They did not come in the night, like monsters. They didn’t have horns or wings, or wear glinting jewels or hold cutlasses. They trudged slowly through the snow: one of the men had a limp, the other a rag wrapped around his left eye. They were scarred, grizzly, strange. These were the men who had taken their land. The women with them were wary, slung low with squalling children and hessian bags. When one turned to look at her, Ida turned away.
Down by the old willow tree, Henry called out to her. She waved, returned to the ice, skated back towards him. He had spent all night polishing the wooden blades, the whole of the day before pleading his mother for some pottage for them to share. “It’s good.” Henry said. “We got some salted pork.”
She was lucky to be betrothed to Henry: his father had four goats and a large patch of land; Henry had a mop of blonde hair and large brown eyes. In less than a year, she would be his wife. The thought of it still made her throat dry.
Evening came. They gathered in a circle around the fire, the smoke thick enough to suffocate, acrid on her tongue. When Ida finished her meal the low ache of hunger remained. They did not have the supplies they needed: Alfred and Robert had spent the summer as soldiers, leaving them to harvest. They didn’t speak of the food dwindling lower with every day. Her father’s face had hardened into that of a stranger. He didn’t speak. Her brothers were quiet too; there was something violent in it. Her mother busied herself with the baby, who had begun to cry and wouldn’t settle. The men left. Her mother curled up on the bed, wrapping the baby up into her.
On the distant hilltop, made inaccessible by the last lashing of snow, Ida had a tree. She could see its silhouette against the liquid crimson of the sky. She had carved her name into it, the only word she could write. Her education had died with her grandmother when Ida was four. That had been ten years ago, in the year 1057, when they had an English king. Deira women had no need for the written. She had a scrap of parchment with her grandmother’s writing on it; the letters were strange and curled like smoke.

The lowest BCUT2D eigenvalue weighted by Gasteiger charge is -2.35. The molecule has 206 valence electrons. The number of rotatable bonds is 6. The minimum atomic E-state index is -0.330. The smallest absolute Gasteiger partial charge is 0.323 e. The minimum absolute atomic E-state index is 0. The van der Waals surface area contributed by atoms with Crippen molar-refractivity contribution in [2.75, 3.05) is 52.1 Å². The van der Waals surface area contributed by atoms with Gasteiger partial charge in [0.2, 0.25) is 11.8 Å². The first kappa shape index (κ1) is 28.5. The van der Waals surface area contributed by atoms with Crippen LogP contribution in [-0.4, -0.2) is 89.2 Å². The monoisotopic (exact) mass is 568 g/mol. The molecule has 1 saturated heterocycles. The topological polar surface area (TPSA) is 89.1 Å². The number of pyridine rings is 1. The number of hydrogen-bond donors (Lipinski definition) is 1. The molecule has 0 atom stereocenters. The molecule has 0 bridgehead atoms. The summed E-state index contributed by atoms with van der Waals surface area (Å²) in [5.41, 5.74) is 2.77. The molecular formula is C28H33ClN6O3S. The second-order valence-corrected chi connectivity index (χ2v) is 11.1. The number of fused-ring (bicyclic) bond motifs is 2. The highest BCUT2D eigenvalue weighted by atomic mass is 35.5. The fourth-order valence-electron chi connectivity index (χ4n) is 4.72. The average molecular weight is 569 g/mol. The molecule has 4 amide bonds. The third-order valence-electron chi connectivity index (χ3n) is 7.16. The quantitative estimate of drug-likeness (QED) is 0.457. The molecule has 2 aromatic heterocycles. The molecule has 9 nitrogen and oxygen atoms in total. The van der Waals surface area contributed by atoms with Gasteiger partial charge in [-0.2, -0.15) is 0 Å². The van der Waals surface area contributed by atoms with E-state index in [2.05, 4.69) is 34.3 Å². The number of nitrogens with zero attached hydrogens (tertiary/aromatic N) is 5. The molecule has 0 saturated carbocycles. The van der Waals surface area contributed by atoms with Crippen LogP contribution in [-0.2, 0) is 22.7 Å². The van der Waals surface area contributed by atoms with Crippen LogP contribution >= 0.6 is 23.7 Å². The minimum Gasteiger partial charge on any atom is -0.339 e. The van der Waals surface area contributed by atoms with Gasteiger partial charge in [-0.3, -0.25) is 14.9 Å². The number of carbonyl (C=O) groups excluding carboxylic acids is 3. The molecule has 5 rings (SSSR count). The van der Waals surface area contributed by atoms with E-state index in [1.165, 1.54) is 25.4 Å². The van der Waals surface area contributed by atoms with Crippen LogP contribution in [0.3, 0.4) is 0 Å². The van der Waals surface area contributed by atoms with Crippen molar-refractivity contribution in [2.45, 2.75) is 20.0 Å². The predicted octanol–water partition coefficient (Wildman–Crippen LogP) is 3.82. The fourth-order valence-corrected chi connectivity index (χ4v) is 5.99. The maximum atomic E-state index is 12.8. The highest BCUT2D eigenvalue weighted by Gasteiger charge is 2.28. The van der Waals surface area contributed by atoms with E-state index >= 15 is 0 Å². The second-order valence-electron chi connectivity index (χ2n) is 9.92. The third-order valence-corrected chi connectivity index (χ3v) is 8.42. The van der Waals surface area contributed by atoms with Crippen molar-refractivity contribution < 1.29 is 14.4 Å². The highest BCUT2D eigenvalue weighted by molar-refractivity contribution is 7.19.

Her family had lived in Deira for six generations, toiling under the same great family which she had never seen. She knew they wore gold and great dresses. She knew they read great books backed in leather. Perhaps they would be killed, now that France was in charge of England. It was a strange thing to think.
She used to imagine herself as a pirate, an explorer, a soldier. Before her first truly cruel Winter. Before she met Henry, and her future narrowed into being a wife, a mother, a homemaker, a harvest-taker. Now, she let herself drift away again.
Henry found her, hunkered down under her cloak, hands balled under her gloves. He was all nervous energy and sparking eyes. “I’m coming with them.” He said. His voice was not quite broken, all sudden highs and crumbling lows. “They said I could. We’re going straight after sun down, with torches. They’ve taken the old huts by the twisted up oak.” The moon cast shifting shadows. “We’ll burn them while they sleep.” Ida’s stomach turned. She thought again of the scarred, strange, scared people. “We have to kill them though, because if not then we’ll die. Your Albert was talking about it. They bring disease or poison for the crops, they’ll sacrifice our goats and take all our food, and then we’ll be left with nothing. That’s what they do, the French. Everyone knows it. There’s not enough to go around as it is.” She didn’t recognise the look in his eye. “I’m protecting you, Ida. I’m just keeping my family safe.”
Henry squeezed her hand then backed away. The darkness intensified, black as ink. Around her, torches rushed into life, the distant ones no different to embers. More of them lit up; she craned her neck and but couldn’t see who held each one. They were just dark masses. The fire left orange imprints on the back of her eyelids. The wind tasted like smoke. Ida knew enough about fire to know that, once lit, it didn’t stop until there was nothing left to burn.